Paying points – you may have heard the term, but what does it mean and why is it relevant all of a sudden?
- The terms “paying points” and “rate buy-down” are synonymous.
- A “point” is equal to 1% of the amount of a home mortgage
- Points are fees you pay to a lender in exchange for a reduced interest rate
With rates <3% for many years, the idea of paying points evaporated, and $0 closing fees were more or less the norm. Now that interest rates have taken a notable bump (though still historically very low), the idea of a rate buy-down is starting to make more sense.
Click to check out the numbers below, along with a 2-minute video explainer from our rockstar mortgage broker, Dean Rizzi of Guaranteed Rate.
In short, the idea is this:
$2m purchase with 20% down and zero points – $8,589 a month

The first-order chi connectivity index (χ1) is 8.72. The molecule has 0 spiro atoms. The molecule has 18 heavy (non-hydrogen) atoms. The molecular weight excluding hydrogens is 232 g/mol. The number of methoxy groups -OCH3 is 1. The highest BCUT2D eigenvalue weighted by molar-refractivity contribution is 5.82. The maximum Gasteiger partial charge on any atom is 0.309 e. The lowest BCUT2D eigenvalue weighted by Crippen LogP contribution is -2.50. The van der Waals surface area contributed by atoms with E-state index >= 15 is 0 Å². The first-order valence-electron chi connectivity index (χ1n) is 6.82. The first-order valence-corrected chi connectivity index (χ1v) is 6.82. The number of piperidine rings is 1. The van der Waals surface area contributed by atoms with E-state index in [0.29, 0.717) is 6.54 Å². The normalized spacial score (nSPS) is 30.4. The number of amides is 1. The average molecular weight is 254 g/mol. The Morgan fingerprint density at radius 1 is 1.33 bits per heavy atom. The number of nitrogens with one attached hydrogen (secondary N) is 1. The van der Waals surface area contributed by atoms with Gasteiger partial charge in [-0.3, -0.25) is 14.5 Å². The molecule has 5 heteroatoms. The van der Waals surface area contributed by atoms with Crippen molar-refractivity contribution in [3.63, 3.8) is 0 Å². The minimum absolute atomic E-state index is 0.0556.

$2m purchase with 20% and 2 points – $8,159/month
2 points in this case is $32,000. So where does that $32k come from?
- You can pay it out of pocket. In this scenario at a savings of $429 a month, you get your money back once you’ve owned the home for about 6 years. Everything after that is pure savings.
- You can wrap it into the mortgage. For example, you increase the purchase price to $2,032,000 and ask the seller to use that additional money to pay the points at closing. This way you’re actually financing $25,600 of the $32,000.
- You can negotiate with the seller. Depending on your negotiating position, you may be able to get the seller to cover some or all of the cost of the points. This can be more advantageous than a straight price reduction, as you can see in the explainer above.
If your head is spinning, never fear! Our team has worked in all sorts of mortgage environments and markets, and we are here to guide you. If you’d love to buy but are discouraged by the rise in interest rates, call us! Things might look better than you think.